HONG KONG (Reuters) -- The Hong Kong Monetary Authority (HKMA) on Thursday raised the base rate charged via the overnight discount window by 75 basis points, to 4.25%, and said households should brace for a period of higher commercial rates and carefully manage financial risks.
The move prompted HSBC, the city's largest commercial bank, to increase its best lending rate by 25 bps to 5.375%, effective Friday. It follows the bank's 12.5-bps hike in September, the first increase in four years.
Analysts expect other banks will follow suit after HKMA's decision came hours after the U.S. Federal Reserve delivered a rate hike of the same margin. Hong Kong's monetary policy moves in lock-step with the United States as the city's currency is pegged to the greenback in a tight range of 7.75 to 7.85 per dollar.
HKMA said U.S. rate hikes will not affect the financial and monetary stability of Hong Kong, and the city's financial and money markets will continue to operate in a smooth and orderly manner, while the Linked Exchange Rate System continues to work well.
The city's de facto central bank said the Hong Kong dollar interbank rates will rise further if the United States continues to hike interest rates.
"The public should be prepared for the commercial interest rates to rise further, and carefully assess and manage the relevant risks when making a property purchase, mortgage or other borrowing decisions," Eddie Yue, chief executive of HKMA, said on Thursday.
The Federal Reserve raised interest rates by three-quarters of a percentage point again on Wednesday and said its battle against inflation will require borrowing costs to rise further.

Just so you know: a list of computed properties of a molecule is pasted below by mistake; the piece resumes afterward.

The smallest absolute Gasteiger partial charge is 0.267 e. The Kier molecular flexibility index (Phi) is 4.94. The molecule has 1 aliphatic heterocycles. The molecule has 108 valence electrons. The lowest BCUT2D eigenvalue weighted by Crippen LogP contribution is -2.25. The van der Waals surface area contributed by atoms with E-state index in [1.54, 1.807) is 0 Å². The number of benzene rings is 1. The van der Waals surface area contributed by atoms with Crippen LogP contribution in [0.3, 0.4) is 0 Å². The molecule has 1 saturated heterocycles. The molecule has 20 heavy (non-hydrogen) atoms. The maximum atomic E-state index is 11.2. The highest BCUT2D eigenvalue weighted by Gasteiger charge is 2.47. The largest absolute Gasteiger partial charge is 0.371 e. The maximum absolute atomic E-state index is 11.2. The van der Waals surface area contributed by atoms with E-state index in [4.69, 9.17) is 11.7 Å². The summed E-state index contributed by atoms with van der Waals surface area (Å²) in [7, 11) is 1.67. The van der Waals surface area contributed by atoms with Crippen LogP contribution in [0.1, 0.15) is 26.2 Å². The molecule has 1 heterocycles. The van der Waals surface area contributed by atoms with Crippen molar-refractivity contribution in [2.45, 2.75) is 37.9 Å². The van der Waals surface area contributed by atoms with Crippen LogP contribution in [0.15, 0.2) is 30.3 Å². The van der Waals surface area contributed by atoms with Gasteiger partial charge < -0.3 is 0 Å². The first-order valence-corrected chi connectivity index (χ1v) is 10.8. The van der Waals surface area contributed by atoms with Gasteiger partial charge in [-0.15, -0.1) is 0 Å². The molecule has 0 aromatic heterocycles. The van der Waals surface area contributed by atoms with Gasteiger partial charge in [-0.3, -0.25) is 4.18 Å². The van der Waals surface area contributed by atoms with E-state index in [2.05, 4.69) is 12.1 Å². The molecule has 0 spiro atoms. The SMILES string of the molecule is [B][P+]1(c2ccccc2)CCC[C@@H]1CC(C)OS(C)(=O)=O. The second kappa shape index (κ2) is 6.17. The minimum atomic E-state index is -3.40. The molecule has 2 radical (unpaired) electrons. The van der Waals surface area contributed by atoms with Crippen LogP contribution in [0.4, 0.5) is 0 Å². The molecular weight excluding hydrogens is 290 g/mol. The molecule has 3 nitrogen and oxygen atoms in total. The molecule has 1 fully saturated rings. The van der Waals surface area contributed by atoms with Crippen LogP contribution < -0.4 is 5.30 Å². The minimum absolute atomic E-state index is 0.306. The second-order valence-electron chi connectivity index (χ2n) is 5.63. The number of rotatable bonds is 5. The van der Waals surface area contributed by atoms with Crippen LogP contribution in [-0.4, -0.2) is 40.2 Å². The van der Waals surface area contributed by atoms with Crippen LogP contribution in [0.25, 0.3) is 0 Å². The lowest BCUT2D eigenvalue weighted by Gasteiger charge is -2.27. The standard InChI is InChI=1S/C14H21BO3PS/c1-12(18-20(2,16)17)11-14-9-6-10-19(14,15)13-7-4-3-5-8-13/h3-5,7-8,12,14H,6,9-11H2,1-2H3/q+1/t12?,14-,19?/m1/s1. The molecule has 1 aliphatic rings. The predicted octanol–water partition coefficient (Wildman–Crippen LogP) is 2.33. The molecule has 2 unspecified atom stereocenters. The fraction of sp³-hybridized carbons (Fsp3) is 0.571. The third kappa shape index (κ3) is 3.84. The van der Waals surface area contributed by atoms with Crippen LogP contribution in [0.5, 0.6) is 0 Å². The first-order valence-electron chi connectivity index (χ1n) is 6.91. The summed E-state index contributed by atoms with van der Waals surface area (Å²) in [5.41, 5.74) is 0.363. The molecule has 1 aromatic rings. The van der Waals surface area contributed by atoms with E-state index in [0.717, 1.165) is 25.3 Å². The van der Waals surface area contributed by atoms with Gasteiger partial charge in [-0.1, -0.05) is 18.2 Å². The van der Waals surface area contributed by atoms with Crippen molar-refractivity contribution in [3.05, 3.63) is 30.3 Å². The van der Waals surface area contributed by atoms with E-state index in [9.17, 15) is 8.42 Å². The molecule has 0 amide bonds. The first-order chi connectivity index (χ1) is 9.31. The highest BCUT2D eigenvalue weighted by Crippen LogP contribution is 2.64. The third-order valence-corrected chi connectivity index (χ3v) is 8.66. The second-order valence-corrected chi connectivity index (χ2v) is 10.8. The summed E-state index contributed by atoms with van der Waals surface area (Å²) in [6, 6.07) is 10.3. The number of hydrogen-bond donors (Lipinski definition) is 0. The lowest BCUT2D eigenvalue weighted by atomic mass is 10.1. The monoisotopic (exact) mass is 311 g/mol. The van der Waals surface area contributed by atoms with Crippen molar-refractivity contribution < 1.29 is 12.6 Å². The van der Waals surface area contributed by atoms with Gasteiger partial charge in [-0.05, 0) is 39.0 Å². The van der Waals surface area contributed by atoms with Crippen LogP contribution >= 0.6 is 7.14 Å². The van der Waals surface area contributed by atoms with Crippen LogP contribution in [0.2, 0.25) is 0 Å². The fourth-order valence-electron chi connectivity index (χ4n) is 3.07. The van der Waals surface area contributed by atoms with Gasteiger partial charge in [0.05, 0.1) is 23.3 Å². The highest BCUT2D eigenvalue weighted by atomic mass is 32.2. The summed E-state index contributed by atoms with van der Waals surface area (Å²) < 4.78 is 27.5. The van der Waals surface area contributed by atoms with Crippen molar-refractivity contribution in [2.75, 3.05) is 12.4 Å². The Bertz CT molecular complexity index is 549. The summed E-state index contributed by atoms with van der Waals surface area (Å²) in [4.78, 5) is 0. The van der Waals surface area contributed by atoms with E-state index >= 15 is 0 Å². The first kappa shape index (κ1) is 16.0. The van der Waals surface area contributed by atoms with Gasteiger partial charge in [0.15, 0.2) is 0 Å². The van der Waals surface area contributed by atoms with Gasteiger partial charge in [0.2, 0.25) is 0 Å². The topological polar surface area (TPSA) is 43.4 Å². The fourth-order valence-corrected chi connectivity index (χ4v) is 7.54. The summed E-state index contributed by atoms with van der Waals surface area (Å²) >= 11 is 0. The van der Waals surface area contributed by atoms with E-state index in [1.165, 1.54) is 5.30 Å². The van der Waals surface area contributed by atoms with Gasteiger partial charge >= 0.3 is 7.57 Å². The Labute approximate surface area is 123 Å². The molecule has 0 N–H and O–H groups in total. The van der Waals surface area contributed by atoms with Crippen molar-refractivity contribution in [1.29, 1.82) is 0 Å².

It signaled, however, it may be nearing an inflection point in what has become the swiftest tightening of U.S. monetary policy in 40 years.
Hong Kong's financial secretary Paul Chan said there is still a high chance for the Fed to continue to raise interest rates, which along with depressed external demand have affected the city's exports.
However, there was no need to overly worry about the impact on the city's property and financial markets, he said.
"The economic situation has been challenging but if we're able to put COVID-19 under control, if we're able to continue to have travelings between Hong Kong and the rest of the world, that would provide added impetus to our economic growth," Chan told reporters at the sideline of a summit.
Hong Kong's economy shrank for the third straight quarter during the July-Sept period, contracting 4.5% from the same period a year earlier, advance government data showed this week.